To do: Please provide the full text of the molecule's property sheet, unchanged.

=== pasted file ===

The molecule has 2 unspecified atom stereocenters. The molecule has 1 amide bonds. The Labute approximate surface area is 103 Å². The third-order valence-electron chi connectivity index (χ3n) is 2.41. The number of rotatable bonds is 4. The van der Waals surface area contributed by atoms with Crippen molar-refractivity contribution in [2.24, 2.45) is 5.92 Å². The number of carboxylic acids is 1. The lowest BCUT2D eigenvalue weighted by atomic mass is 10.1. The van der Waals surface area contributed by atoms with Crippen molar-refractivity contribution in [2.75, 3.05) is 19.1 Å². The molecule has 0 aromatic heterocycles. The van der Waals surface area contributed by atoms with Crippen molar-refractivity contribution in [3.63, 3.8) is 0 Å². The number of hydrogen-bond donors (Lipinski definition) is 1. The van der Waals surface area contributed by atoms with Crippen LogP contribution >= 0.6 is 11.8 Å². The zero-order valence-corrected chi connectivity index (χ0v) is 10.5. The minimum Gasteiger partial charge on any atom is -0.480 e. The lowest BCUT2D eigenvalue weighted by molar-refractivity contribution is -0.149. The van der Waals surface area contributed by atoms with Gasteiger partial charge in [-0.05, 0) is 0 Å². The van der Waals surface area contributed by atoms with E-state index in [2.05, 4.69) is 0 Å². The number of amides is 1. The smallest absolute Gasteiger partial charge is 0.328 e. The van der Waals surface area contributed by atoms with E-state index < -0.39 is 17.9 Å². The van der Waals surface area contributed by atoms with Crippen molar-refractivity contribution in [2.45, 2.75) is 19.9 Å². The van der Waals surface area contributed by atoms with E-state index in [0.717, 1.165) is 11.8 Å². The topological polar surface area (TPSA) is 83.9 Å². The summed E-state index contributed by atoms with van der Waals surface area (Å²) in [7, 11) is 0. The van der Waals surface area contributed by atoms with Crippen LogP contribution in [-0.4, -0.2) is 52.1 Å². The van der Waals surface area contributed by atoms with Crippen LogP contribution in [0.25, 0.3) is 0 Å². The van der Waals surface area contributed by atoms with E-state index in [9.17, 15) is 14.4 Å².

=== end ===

The molecule has 2 unspecified atom stereocenters. The molecule has 1 amide bonds. The Labute approximate surface area is 103 Å². The third-order valence-electron chi connectivity index (χ3n) is 2.41. The number of rotatable bonds is 4. The van der Waals surface area contributed by atoms with Crippen molar-refractivity contribution in [2.24, 2.45) is 5.92 Å². The number of carboxylic acids is 1. The lowest BCUT2D eigenvalue weighted by atomic mass is 10.1. The van der Waals surface area contributed by atoms with Crippen molar-refractivity contribution in [2.75, 3.05) is 19.1 Å². The molecule has 0 aromatic heterocycles. The van der Waals surface area contributed by atoms with Crippen molar-refractivity contribution in [3.63, 3.8) is 0 Å². The number of hydrogen-bond donors (Lipinski definition) is 1. The van der Waals surface area contributed by atoms with Crippen LogP contribution >= 0.6 is 11.8 Å². The zero-order valence-corrected chi connectivity index (χ0v) is 10.5. The minimum Gasteiger partial charge on any atom is -0.480 e. The lowest BCUT2D eigenvalue weighted by molar-refractivity contribution is -0.149. The van der Waals surface area contributed by atoms with Gasteiger partial charge in [-0.05, 0) is 0 Å². The van der Waals surface area contributed by atoms with E-state index in [2.05, 4.69) is 0 Å². The number of amides is 1. The smallest absolute Gasteiger partial charge is 0.328 e. The van der Waals surface area contributed by atoms with E-state index < -0.39 is 17.9 Å². The van der Waals surface area contributed by atoms with Crippen molar-refractivity contribution in [2.45, 2.75) is 19.9 Å². The van der Waals surface area contributed by atoms with E-state index in [0.717, 1.165) is 11.8 Å². The topological polar surface area (TPSA) is 83.9 Å². The summed E-state index contributed by atoms with van der Waals surface area (Å²) in [7, 11) is 0. The van der Waals surface area contributed by atoms with Crippen LogP contribution in [-0.4, -0.2) is 52.1 Å². The van der Waals surface area contributed by atoms with Crippen LogP contribution in [0.25, 0.3) is 0 Å². The van der Waals surface area contributed by atoms with E-state index in [9.17, 15) is 14.4 Å².